Art Direction, Print Design
Shabnam Shiwan (Mentor)
SETTING THE SCENE
Love, Paati (translates to Love, Grandma in Tamil) aims to be a book documenting age-old natural beauty and wellness rituals from South India. These rituals from South Indian households are usually passed down (if at all) by word-of-mouth and are not documented. Acknowledging that these amazing rituals that do wonders for beauty and wellness live in the minds of our grandparents and are not going to be around forever, I set out to document as many rituals as I could gather from talking to diverse South Indian families.
Two winters ago, when I went back home, I visited my grandmother’s house. When I was getting back to the States, she gave me her homemade oil with flowers and herbs that I remember having used since I was a child. This oil works wonders, and I remember bringing a few bottles for my friends here as well. That’s when I realized, you know what, I need to start writing down these natural remedies, and keep it for myself.
When I asked my grandmother for more such natural rituals, she said:
That's when it all struck me:
All this ancient wisdom, sits in the minds of our grandparents, it isn’t documented and it’s not going to be around forever. I was more intent on collecting these rituals, from as many people I could find.
Pt.1 - Documentation
Documenting natural rituals which have been passed down by word-of-mouth so its accessible to anyone who is interested.
Pt.2 - Authenticity
Documenting these rituals in the most authentic, South Indian way was my priority. I wanted the narratives to stay true to their roots unlike how Turmeric milk, one of the most common beverages in India is not rebranded and westernized as the luxurious turmeric Lattes.
HOW IT STARTED
Collecting these rituals
I spoke to my grandparents. their cousins, my friends' aunts, and grandparents to collect as many South Indian rituals as I could. Along with these rituals, I collected stories and memories of previous generations and other aspects of South Indian heritage that we do not see often these days.
Research, Research, Research
I conducted a lot of experiments to understand more about people and their knowledge of natural beauty, their openness to it, and how this project can play a role in their lives. From digital prototypes, print prototypes to subscription boxes, I experimented with multiple concepts in multiple contexts with diverse people. After conducting these experiments I concluded that making a book, and publishing it would be the best way for people of all ages and backgrounds to acces sit and pass this information down to future generations.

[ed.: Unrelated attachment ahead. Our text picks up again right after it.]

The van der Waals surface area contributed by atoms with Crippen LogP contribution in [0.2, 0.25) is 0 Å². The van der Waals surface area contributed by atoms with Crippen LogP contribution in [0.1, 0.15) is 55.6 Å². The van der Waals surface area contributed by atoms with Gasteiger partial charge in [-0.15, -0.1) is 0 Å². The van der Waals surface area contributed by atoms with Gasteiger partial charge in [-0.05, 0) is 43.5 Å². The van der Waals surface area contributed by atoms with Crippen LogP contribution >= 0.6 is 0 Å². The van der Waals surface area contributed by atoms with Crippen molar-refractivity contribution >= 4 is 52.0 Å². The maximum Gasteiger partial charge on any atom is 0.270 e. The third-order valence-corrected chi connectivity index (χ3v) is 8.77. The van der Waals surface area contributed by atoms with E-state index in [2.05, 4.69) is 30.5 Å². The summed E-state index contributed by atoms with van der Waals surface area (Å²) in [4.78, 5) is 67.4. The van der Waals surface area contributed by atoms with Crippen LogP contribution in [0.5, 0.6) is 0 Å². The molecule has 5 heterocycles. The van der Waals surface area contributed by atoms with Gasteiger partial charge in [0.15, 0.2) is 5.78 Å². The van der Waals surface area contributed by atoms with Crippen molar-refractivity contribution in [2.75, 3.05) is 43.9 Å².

ARTICULATING DESIGN CHOICES
The Cover: Design Rationale
The cover is linen, which helps blot easily. I thought about the context of use of this book. For example, when you are making some of these rituals, some common elements for these rituals are beetroot, turmeric, hibiscus and other leaves which are colorfully vibrant - but also stain easily and it’s inevitable.
I kept the cover off-white intentionally, so even if you drop these natural ingredients, or spill it on the kitchen slab and place your book on these spills, it's okay. The cover is personalized with the stains and is a reflection of your interaction with the book. Not everyone’s cover would necessarily look the same, and that was the intention. It’s your book, a reflection of your interaction with the book, if you have spills or if something drops, it could make the cover look beautiful.
"You know what Nethra, I have to sit and try to remember these natural rituals which my mom told me, it was so long ago. Why don't you ask my friends and cousins, they have a better memory and can remember all these way better than I can."
I wanted to keep the "About Section" very simple, with no images, so the reader can only focus on the text.
The book is mainly sectioned into three parts: Hair, Skin, and Health+Wellness rituals. Each section is introduced with a memory of mine or text that highlights the significance of these rituals in South Indian culture.
'Words from the Wise' is layered in each section. These are tips one needs to remember while using these rituals.
I wanted to be playful with the titles of these rituals. As this book is very info-packed, I wanted to incorporate a lot of white space for the design to look and feel light.
I chose a sophisticated, edgy font and paired it with a simple font to create a balance.
Short stories such as"Memoirs from an Indian Summer" and "Flower Power" are memories that people in their 80s recollected of using these rituals in their teenage years. By adding these stories, I wanted the narrative of these rituals to be as authentic as possible.
COVID had really taken a toll on photography. As my photography partners could not take any photos for this project, the photos used here are a close representation of what I want the photos to be.
I want to incorporate older models as well as younger models. By having grandparents, people in their 70s, 80s and 90s model, I wanted their radiant skin and hair to be a testament to how effective these rituals are. Once the situation with COVID is safe to be with older people, and others, photography with older models will resume.
In order to eliminate redundancy, I wanted to layer these rituals with stories, and tips, and aspects of South Indian heritage.
I have highlighted aspects of South Indian culture like tattoos - which were very common back in the day. These days, it's very rare to see women with their hands and legs tattooed.
It was very difficult to find these women photographed here, as it's not common anymore to adorn tattoos. However, I believe that these unique aspects will enrich the book, and feel like authentic South India.
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